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Editorial of Harnessing the Power of T Cells: The Promising Hope for a Universal Influenza Vaccine

Cancer Research Center, Qatar Biomedical Research Institute (QBRI), Hamad Bin Khalifa University (HBKU), Qatar Foundation (QF), Doha 34110, Qatar
Author to whom correspondence should be addressed.
Vaccines 2020, 8(3), 376;
Received: 6 July 2020 / Accepted: 8 July 2020 / Published: 11 July 2020
(This article belongs to the Section Influenza Virus Vaccines)
The global burden of influenza-associated respiratory mortality is higher than previous estimates, with over 0.6 million deaths per year and additional mortality rates attributed to non-respiratory but influenza-related illnesses [1]. Numerous vaccines have been developed to protect against influenza infections. However, the efficacies of current influenza vaccines, which include cell-based vaccines, recombinant vaccines, inactivated influenza vaccine (IIV) and live attenuated influenza vaccine (LAIV) have dropped in recent years and do not provide long-term viral defense. Moreover, the hemagglutination inhibition (HAI) titers are widely considered to correlate with protection against influenza; however, patients with high titers have also been infected by influenza, while others without titers were protected [2]. Therefore, there is a real need to explore novel candidates of vaccine development and decrease mortality rates.
Clemens et al. have highlighted the role of influenza-specific T cell immunity in the development of a universal influenza vaccine [3]. The authors described the current arsenal of vaccines against influenza and emphasized on T cell-mediated antiviral immune responses. Importantly, the authors presented the different plausible approaches and challenges associated with the development of a universal broad-spectrum T cell vaccine for influenza. Other studies reported that unique antibodies restricted to the conserved hemagglutinin (HA) were found in humans and animals, prior to influenza exposure. These antibodies have broad specificity, including the HA clusters of influenza A and B (IAV and IBV), indicating a potential approach in the development of a universal influenza vaccine [4,5]. Of note, no further studies were reported for the development of such vaccines, revealing the difficulties in the physiological induction of the aforementioned antibodies. However, T cell- and antibody-mediated immune responses provide primary/broad level protection against influenza infections and the precise molecular mechanisms behind their protective roles remain unclear. This could be primarily due to the existence of heterosubtypic influenza viruses.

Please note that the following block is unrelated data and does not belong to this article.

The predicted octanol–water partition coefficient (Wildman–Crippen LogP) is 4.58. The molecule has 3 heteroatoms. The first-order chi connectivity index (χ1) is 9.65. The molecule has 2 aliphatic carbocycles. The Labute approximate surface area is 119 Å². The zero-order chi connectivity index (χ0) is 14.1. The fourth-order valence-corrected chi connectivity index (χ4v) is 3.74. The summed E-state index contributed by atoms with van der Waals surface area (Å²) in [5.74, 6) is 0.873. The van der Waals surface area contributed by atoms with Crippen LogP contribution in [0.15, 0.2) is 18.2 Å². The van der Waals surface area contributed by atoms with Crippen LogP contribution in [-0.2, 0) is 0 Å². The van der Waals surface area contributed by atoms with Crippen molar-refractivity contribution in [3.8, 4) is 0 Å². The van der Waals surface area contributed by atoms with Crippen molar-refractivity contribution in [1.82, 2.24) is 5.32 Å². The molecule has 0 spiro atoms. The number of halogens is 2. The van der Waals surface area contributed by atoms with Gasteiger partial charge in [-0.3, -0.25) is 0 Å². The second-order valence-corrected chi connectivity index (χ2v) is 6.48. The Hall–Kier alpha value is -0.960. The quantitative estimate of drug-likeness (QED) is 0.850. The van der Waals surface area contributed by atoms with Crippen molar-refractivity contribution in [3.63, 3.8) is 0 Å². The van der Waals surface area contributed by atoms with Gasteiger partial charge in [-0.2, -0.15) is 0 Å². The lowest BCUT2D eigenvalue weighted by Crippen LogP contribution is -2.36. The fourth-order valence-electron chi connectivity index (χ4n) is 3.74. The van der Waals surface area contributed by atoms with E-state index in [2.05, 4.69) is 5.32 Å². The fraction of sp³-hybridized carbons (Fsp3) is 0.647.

Current influenza vaccines are primarily based on strain-matched hemagglutination inhibition antibodies against variable surface glycoproteins, HA and neuraminidase (NA) [2]. T cells are at the forefront of naturally acquired protective antiviral immune responses and require activation via the antigen presentation of viral peptides. Importantly, peptide homology and conserved peptide sequences between different strains of influenza ensures their recognition and activation by memory T cells. T cell epitopes for vaccines are primarily derived from internal viral proteins, which are highly conserved [3]. Therefore, T cells elicit broader immunity against novel strains of influenza as they recognize the conserved internal viral components. Moreover, the presence of such T cell epitopes in influenzas A and B rationalizes the possibility of the development of a universal vaccine [3]. The role of cytotoxic T cells in initiating cross-reactive cellular immune responses and memory T cells in response to viral infections infers that the development of a successful T cell vaccine should initiate suitable CD4+ and CD8+ T cell responses. Notably, CD4+ T cells are less explored than CD8+ T cells in relation with influenza-associated immunity. Investigations on post-vaccination-specific immune responses on memory CD4+ T cells showed that elderly populations have a higher frequency of specific central memory CD4+ T cells (CD4+CCR7+CD45RA), producing IFN-γ and TNF-α, which could contribute to long-term responses against influenza vaccine [6]. However, compared with young populations, elderly populations have a higher frequency of effector memory CD4+ T cells (CD4+CCR7CD45RA) and reduced levels of serum IL-7 [6]. These factors might contribute to the failure in expanding anti-influenza responses in elderly populations.
Memory T cells bear a great significance in relation to antiviral vaccination. More specifically, studies have shown that T cell resident memory (Trm) is vital in the prompt killing of virus-infected cells [7]. Trm are derived from immune infiltrates during the effector phase of immune responses and comprise both CD4+ and CD8+ T cells, and are involved in protective immunity and clearance [8], especially against viral infections [9,10]. Such responses are mostly evident in the early phases of viral infection in which viral replication is limited and immune responses are adequate to prevent disease progression. CD4+ Trm in lungs could be derived from Th17 cells and are also involved in rapid action against bacterial infections [11]. The gene profiles of Trm showed high constitutive expressions of cytotoxic mediators and effector molecules. Therefore, the induction of Trm via the local administration of viral vaccines seems to be an attractive approach. However, vaccination based on the induction of influenza virus-specific Trm in lungs is transient and studies have shown that the nasal induction of Trm is more effective at preventing disease progression [3].